15 Pages Posted: 24 Apr 2009 Last revised: 27 Apr 2009
As same-sex marriage has passed from a hypothetical to a reality in a few U.S. states, the conflict-of-laws questions are entering a new and more subtle stage of debate. Because marriages are not judgments for purposes of the Full Faith and Credit Clause, no serious argument can be made that a same-sex marriage celebrated in a state such as Massachusetts that allows them need be recognized in a state that does not. Indeed, about 40 of the states have a "Defense of Marriage Act" (or "DOMA") that expressly forbids recognition of same-sex unions. However, some collision between these state Defense of Marriage Acts and the Supreme Court's decision in Romer v. Evans seems inevitable. Romer struck down as unconstitutional Colorado's Amendment 2 which would have prevented any state or local legislation treating homosexuality as a protected class. While it seems unlikely that Romer will be extended to fully invalidate state Defense of Marriage Acts, some application of them might potentially conflict with Romer. This seems to be especially likely where a same-sex marriage creates a right that an unmarried couple could create in some other way, such as by drafting a will.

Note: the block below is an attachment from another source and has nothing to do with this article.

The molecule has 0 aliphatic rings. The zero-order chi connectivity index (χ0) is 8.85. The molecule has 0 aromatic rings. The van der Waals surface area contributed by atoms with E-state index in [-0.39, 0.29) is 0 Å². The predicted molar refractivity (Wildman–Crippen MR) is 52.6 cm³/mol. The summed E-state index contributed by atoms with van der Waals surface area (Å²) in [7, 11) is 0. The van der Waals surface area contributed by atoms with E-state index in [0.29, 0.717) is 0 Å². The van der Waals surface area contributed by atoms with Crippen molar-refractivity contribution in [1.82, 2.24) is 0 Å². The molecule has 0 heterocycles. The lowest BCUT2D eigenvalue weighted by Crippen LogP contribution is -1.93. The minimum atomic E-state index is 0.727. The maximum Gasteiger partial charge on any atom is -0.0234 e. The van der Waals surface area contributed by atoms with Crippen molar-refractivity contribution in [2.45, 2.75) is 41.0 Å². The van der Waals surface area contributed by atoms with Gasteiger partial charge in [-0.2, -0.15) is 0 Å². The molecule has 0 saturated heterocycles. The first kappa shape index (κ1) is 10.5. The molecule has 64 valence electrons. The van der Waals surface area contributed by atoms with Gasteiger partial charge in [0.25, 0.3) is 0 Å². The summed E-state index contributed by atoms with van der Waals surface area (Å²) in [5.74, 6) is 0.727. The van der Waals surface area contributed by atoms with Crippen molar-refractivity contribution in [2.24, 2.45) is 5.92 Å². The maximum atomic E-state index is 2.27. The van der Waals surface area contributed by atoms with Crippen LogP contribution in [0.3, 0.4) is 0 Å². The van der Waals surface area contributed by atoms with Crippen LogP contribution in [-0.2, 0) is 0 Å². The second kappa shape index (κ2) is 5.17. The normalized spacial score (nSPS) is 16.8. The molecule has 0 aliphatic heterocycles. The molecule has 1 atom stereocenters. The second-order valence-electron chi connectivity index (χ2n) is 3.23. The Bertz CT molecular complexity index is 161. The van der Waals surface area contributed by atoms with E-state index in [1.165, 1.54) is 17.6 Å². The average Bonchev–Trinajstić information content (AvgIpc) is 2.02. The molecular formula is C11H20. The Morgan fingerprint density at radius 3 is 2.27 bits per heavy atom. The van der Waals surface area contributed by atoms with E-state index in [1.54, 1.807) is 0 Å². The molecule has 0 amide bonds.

Suggested Citation: Suggested Citation
Borchers, Patrick Joseph, The Coming Collision: Romer and State Defense of Marriage Acts. Brigham Young University Law Review, p. 1635, 2008. Available at SSRN: https://ssrn.com/abstract=1392923